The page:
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China upbeat on U.S. trade talks, but South China Sea tensions weigh

Reuters  |  BEIJING 

(Reuters) - struck an upbeat note on Monday as trade talks resumed with the United States, but also expressed anger at a U.S. Navy mission through the disputed South Sea, casting a shadow over the prospect for improved Beijing-ties.

on Monday also expressed confidence in a possible deal. Asked if the two countries were getting close to a trade agreement, she told in an interview, "It looks that way, absolutely."

The is expected to keep pressing on longstanding demands that it reform how it treats American companies' intellectual property in order to seal a trade deal that could prevent tariffs from rising on Chinese imports.

The latest talks kick off with working level discussions on Monday before high-level discussions later in the week. Negotiations in last month ended without a deal and with the top declaring work was needed.

"We, of course, hope, and the people of the world want to see, a good result," said at a briefing in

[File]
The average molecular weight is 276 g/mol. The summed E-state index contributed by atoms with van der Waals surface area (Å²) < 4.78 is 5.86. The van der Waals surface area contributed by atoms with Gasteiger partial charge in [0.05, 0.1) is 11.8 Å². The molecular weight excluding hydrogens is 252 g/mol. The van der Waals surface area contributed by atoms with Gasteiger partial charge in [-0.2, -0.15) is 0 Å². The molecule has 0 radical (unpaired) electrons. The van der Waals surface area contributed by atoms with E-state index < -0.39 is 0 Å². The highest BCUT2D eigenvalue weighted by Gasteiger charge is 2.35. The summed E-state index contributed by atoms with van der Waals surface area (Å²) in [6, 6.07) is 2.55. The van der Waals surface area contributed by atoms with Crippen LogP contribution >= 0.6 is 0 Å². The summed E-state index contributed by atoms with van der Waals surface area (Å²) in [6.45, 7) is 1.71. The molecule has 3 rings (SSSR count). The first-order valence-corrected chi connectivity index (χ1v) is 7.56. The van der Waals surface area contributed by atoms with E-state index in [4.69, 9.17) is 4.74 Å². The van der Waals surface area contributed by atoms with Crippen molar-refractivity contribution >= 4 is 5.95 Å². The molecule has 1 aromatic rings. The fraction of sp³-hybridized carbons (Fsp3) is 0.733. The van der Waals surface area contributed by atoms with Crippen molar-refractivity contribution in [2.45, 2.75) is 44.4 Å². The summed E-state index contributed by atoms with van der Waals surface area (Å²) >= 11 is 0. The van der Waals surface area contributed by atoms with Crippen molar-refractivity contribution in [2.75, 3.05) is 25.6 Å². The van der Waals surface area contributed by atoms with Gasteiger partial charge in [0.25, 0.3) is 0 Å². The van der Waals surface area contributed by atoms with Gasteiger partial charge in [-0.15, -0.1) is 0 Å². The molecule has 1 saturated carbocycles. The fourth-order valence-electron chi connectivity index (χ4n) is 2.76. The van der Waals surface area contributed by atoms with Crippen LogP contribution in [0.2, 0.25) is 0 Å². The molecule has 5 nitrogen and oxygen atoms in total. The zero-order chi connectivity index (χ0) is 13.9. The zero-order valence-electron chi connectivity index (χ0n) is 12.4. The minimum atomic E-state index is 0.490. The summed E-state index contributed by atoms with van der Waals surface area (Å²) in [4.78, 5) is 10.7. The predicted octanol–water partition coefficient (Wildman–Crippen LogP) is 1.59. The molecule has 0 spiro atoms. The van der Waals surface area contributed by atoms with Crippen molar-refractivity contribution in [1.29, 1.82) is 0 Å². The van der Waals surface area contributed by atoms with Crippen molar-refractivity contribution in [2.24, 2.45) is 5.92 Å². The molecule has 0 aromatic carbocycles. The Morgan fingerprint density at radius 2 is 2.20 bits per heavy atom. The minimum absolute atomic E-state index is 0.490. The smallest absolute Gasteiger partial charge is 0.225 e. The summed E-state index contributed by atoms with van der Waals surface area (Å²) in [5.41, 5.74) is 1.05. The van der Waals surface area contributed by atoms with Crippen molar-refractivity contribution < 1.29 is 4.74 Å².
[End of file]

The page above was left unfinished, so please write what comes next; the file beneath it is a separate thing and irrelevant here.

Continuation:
The two sides are trying to hammer out a deal before the March 1 deadline when U.S. tariffs on $200 billion worth of Chinese imports are scheduled to increase to 25 percent from 10 percent.

Trump said last week he did not plan to meet with Chinese before that deadline, dampening hopes that a trade pact could be reached quickly. But the White House's Conway said a meeting was still possible soon.

Escalating tensions between the and China have cost both countries billions of dollars and disrupted global trade and business flows, roiling financial markets.

The same day the latest talks began, two U.S. warships sailed near islands claimed by China in the disputed Sea, a told

Asked if the ships' passage would impact trade talks, Hua said that "a series of U.S. tricks" showed what was thinking. But Hua added that China believed resolving trade frictions through dialogue was in the interests of both countries' people, and of global economic growth.

China claims a large part of the Sea, and has built artificial islands and air bases there, prompting concern around the region and in Washington.

(Reporting by and in Beijing, and additional reporting by in Washington; Editing by and Nick Zieminski)

(Only the headline and picture of this report may have been reworked by the Business Standard staff; the rest of the content is auto-generated from a syndicated feed.)

First Published: Mon, February 11 2019. 19:30 IST
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